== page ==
Image courtesy Lucy Pinter
Interview

Lucy Pinter

11.17.15

When Lucy Pinter and Flora Evans established Superfine in 2003, it’s possible they didn’t know at the time they were pioneering an entirely new silhouette that has become a mainstay among the numerous denim styles. The concept for the line, or rather at the time, the skinny jean, came about in the most authentic way. Lucy was styling at the time and regularly needed, but couldn’t find, a skinnier denim jean. After taping extra fabric back on shoots long enough, Evans convinced Pinter to make her own. At the time, the girls were immersed in the late 90s, early 2000s rock ‘n’ roll London culture without any shortage of eventual clients. The jeans blew up when Kate Moss was photographed in The Daily Mail wearing Superfine jeans. Recently, Pinter moved herself and the brand to LA and has allowed the brand to grow and evolve into a more well-rounded collection. Fine by Superfine, a contemporary counterpart to the designer collection, will launch in stores in Spring 2016.

Interview

Did you always know that you wanted a career in fashion?

Not at all. I traveled throughout my early 20’s. I really loved photography but after settling in London and meeting Judy Blame, I decided fashion was my thing.

You started out as a celebrity stylist, how easy was it for you to make the transition to designer?

The transition was fairly organic. A huge amount of work, but it all happened naturally. I styled until Superfine made enough money for me to stop.

Who was your most memorable client to style for a shoot?

There have been so many. Especially back in the day. But Amy Winehouse was pretty memorable. Maybe partly due to what happened to her and her career after that first album (when I styled her) but she was a very memorable, special little lady.

How did you develop the concept for your label Superfine?

There was no real concept. I wanted to make a cool skinny jean. Ramones style, but more fashion. Amazing to think of it now, but back then no one made one. I taped jeans from everyone else tight. I wanted something clean and it was impossible to find. Denim then was all LA indigo’s (Paper Denim Cloth, etc). McQueen did some nice bits but nothing skinny so my friend Judy suggested I “bloody well make some.” So I asked a friend, Flora Evans, to partner with me and the crazy journey began.

What is the meaning behind the name?

Flora and I used to refer to clothing as “she.” She’d call and say “Are you wearing her tonight?” I’d say “Yep” and she’d reply, “She’s fine!” And so Superfine was born…Flora knew a band by the same name. She had to call them and ask them if it was ok if we use the name! Luckily, it was.

When you started Superfine in 2003, what was your vision? How has it evolved?

I’m not sure we had any vision really…It’s a truly authentic story unlike so many now. We were just two young girls who wanted to make cool stuff. And then we learned very hard and fast about the business when it blew up after Kate Moss wore our first sample on the cover of The Daily Mail! It’s evolved so completely into something different now. I grew up and the brand grew up with me. Denim became an utterly saturated market with other brands running very successfully with the non-branded skinny and I moved to more complicated rock skinny jeans. Things that were our own, harder to copy. The brand has no denim anymore. We have taken the denim and sweat and more every day tees and put them into our new contemporary line, Fine by Superfine. Superfine is now a very high end label, completely produced in Italy (very, very rare these days) with a rock feel but a more luxury feel. I’m 44 now, and I love beautiful fabrics and finishings. I’m so lucky to be able to continue working with them.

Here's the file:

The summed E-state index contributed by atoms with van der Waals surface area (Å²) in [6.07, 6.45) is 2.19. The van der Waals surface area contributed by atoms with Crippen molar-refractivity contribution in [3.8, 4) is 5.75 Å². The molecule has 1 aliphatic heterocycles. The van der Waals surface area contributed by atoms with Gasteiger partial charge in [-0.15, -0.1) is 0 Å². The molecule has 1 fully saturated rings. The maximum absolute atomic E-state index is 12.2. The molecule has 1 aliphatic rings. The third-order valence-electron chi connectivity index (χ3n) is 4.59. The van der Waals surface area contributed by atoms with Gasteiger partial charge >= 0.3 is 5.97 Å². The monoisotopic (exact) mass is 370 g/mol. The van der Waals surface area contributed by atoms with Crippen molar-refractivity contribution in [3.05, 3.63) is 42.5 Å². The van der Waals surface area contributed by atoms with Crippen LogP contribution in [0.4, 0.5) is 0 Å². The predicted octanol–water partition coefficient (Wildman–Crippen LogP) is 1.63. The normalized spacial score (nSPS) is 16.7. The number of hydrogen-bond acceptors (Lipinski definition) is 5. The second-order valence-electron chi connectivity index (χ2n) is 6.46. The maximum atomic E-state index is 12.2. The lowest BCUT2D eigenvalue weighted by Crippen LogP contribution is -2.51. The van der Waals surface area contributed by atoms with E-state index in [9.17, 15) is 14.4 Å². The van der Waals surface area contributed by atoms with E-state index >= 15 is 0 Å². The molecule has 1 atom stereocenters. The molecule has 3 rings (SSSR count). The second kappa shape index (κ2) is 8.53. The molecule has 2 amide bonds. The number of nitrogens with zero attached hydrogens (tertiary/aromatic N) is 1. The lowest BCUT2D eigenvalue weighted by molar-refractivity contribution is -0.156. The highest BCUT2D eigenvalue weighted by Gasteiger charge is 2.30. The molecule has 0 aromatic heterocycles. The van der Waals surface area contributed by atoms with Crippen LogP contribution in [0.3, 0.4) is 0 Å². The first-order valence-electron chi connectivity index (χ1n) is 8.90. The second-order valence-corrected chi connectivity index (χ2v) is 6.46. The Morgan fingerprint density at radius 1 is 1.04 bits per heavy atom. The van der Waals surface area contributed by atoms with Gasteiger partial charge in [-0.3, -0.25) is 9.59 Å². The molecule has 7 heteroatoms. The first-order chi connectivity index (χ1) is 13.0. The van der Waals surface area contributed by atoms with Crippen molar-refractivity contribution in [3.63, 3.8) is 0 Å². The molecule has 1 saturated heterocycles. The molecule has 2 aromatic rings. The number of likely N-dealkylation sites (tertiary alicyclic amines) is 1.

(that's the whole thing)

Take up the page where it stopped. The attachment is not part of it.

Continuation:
In what ways has relocating to California influenced your brand?

The most obvious is that we now have a real US business model. I now have partners who run the brand in a much more business-like way. We deliver on time, we have people in place to cover all our bases from customer service to press and marketing and strategy for growth. It’s what we always needed. In terms of design, I think we listen to the US market a little more as this is where we are launching properly for the first time. I’ll add a lighter palette and maybe a few more dresses, but Superfine still has a more edgy, European feel. Fine by Superfine is more contemporary and this is the line where you will see more color, sweats and Pimas, which is perfect for US

Your pieces are synonymous with comfort and luxe style. Was it difficult to integrate those two concepts?

Thank you! Not difficult really because I’m still working with such a star Italian team and the best fabrics.

If you could collaborate with any designer to create a collection, who would it be?

Rick Owens. He’s still my hero.

How do you define your personal style?

Bit of a rock’n’roll hippy I guess…It depends a little on where I am. I make more of an effort when I’m in Paris!

What’s your favorite pair of Superfine jeans to wear?

Rebel. It has been for a while…I wear them almost every day in LA.

What’s the best advice you’ve received about starting a fashion label?

Be tenacious. Concentrate on doing good work. It’s a tough business, but if you love the actual work, you’re being fed creatively. I try to shut the rest out.

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